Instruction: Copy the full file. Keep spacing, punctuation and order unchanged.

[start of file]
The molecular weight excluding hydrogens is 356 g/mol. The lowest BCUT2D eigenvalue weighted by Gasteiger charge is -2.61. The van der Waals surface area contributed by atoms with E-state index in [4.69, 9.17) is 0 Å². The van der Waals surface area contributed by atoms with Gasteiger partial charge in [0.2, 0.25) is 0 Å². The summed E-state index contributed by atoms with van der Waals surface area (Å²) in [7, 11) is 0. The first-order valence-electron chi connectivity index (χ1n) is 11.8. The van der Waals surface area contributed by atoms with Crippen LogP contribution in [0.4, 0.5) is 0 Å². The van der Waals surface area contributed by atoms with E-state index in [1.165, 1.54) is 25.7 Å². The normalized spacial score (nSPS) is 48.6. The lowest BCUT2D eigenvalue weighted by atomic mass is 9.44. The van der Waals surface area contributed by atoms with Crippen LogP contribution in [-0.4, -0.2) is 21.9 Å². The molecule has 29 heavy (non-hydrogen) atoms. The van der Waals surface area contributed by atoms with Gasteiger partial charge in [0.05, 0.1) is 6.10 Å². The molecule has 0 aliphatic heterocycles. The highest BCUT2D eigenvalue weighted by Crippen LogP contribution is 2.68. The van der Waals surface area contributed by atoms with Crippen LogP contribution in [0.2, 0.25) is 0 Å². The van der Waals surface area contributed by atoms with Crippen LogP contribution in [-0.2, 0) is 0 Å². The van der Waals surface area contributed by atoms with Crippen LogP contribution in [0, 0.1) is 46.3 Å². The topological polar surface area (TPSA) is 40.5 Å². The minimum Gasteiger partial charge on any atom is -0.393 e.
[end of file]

The molecular weight excluding hydrogens is 356 g/mol. The lowest BCUT2D eigenvalue weighted by Gasteiger charge is -2.61. The van der Waals surface area contributed by atoms with E-state index in [4.69, 9.17) is 0 Å². The van der Waals surface area contributed by atoms with Gasteiger partial charge in [0.2, 0.25) is 0 Å². The summed E-state index contributed by atoms with van der Waals surface area (Å²) in [7, 11) is 0. The first-order valence-electron chi connectivity index (χ1n) is 11.8. The van der Waals surface area contributed by atoms with Crippen LogP contribution in [0.4, 0.5) is 0 Å². The van der Waals surface area contributed by atoms with E-state index in [1.165, 1.54) is 25.7 Å². The normalized spacial score (nSPS) is 48.6. The lowest BCUT2D eigenvalue weighted by atomic mass is 9.44. The van der Waals surface area contributed by atoms with Crippen LogP contribution in [-0.4, -0.2) is 21.9 Å². The molecule has 29 heavy (non-hydrogen) atoms. The van der Waals surface area contributed by atoms with Gasteiger partial charge in [0.05, 0.1) is 6.10 Å². The molecule has 0 aliphatic heterocycles. The highest BCUT2D eigenvalue weighted by Crippen LogP contribution is 2.68. The van der Waals surface area contributed by atoms with Crippen LogP contribution in [0.2, 0.25) is 0 Å². The van der Waals surface area contributed by atoms with Crippen LogP contribution in [-0.2, 0) is 0 Å². The van der Waals surface area contributed by atoms with Crippen LogP contribution in [0, 0.1) is 46.3 Å². The topological polar surface area (TPSA) is 40.5 Å². The minimum Gasteiger partial charge on any atom is -0.393 e.